The messages send her into a panic, and she tries to arrange another ride home. Freedman’s considered keeping the sixth-grader home on days when she has to work and doesn’t have a backup plan.
“I can’t not know what’s going to happen with my child,” said Freedman, a single mother who works as a nurse.
She said it’s possible the bus eventually comes much later for her daughter on the days she’s already found a ride for her. “But they should tell us that’s what’s happening,” Freedman said.
In Roxbury, Sonali Del Valle has kept her daughter home several times since the district often can’t send a morning bus. The eighth-grader receives door-to-door transportation to Up Academy Boston in South Boston because she has developmental delays. Last week, the bus didn’t come four out of five days, but Del Valle was able to drive her twice. This week, the bus didn’t come Monday or Tuesday and the girl stayed home.
“It’s not fair that there are students having to miss out due to no reliable transportation,” said Del Valle.
Boston typically uses between 690 and 720 drivers to bus roughly 25,000 students a day. Drivers earn around $26 an hour. The city’s transportation budget is $130 million.
The pandemic and driver concerns about working in close contact with unvaccinated children have exacerbated the preexisting driver shortage nationwide. The shortage caused Worcester to cancel an afterschool program. In Boston, the shortage has led to absurd situations. Last week, a charter school rented a party bus complete with neon lights and stripper poles to take students on a field trip.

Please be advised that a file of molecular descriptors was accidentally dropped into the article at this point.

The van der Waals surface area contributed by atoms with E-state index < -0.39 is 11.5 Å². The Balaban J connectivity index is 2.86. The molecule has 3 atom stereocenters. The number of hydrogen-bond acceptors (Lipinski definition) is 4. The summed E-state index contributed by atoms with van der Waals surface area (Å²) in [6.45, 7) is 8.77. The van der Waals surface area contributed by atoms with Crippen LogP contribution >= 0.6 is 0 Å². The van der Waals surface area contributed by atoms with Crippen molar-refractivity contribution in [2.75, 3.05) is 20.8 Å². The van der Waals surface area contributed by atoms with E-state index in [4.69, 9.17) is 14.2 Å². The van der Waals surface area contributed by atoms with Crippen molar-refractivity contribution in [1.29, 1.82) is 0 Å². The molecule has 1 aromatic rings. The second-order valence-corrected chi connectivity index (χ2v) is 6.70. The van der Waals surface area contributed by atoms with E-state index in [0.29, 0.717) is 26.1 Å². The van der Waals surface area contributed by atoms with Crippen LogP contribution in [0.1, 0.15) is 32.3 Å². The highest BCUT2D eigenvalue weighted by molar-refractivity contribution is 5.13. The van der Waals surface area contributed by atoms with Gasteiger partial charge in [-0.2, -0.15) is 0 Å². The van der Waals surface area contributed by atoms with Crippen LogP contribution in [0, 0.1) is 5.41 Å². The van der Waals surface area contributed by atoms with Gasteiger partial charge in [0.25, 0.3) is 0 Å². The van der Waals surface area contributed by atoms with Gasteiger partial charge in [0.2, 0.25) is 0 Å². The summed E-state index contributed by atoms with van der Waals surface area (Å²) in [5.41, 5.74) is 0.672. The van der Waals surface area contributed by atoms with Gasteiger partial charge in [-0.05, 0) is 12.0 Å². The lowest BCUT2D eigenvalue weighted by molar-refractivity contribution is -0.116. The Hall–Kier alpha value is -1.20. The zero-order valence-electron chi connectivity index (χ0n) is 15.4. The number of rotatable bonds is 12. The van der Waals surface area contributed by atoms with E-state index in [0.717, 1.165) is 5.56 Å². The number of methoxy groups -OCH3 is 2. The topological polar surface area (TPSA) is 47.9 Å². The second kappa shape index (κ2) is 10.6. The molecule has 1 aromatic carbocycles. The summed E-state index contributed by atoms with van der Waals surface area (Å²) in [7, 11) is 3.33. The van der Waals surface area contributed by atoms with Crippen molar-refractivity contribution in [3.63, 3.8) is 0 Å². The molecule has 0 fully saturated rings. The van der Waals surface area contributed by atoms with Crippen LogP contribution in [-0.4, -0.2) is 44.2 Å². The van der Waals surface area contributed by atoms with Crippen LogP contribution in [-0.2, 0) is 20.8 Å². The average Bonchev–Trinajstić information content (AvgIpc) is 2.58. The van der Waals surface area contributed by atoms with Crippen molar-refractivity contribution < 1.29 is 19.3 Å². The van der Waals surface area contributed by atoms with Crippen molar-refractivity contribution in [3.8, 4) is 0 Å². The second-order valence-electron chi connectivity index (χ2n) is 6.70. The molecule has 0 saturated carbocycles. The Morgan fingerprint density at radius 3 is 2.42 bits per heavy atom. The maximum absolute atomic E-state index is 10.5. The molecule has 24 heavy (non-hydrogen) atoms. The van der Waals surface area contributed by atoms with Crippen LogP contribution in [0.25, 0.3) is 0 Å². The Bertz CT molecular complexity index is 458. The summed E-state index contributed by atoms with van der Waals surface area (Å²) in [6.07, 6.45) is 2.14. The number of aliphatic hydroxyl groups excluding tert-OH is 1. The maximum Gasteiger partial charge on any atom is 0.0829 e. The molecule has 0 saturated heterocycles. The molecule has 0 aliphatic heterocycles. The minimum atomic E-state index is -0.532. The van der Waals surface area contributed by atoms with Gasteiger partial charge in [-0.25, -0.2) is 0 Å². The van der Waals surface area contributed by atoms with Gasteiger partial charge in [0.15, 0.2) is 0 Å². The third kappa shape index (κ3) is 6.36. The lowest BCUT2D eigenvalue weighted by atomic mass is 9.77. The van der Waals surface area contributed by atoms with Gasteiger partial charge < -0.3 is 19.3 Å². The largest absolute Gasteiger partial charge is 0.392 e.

Governor Charlie Baker stepped in last week by activating the National Guard to help districts. So far, about 10 districts including Quincy, Brockton, and Lowell are using guard members dressed in fatigues to drive students to and from school. It is unclear how long the state will offer such assistance.
Philadelphia schools have offered parents $300 a month if they drive their children to school. Boston should consider the idea, said Ruby Reyes, director of the Boston Education Justice Alliance, a nonprofit that organizes parents, and is encouraging families to carpool. And for parents who don’t have cars, the organization believes the district should give them stipends to call ride-hailing services such as Uber. “They need to do something. These kids can’t just not go to school,” said Reyes.
As for Rodriguez, who lives in East Boston, she is prepared to keep Wayne home until she feels certain the district can deliver him safely and on time. Rodriguez said she has no other alternatives, as she doesn’t have a car or know how to drive.
After Wayne came home that first night crying after spending more than five hours on the bus without food or a bathroom, Rodriguez tried to transfer him to a school closer to home but was told there aren’t any in the neighborhood that can support his disability.
She prays BPS will soon will fix its transportation issues — and that she won’t get in trouble for keeping him home.
“It hurts that my son isn’t receiving the education that he deserves,” Rodriguez said.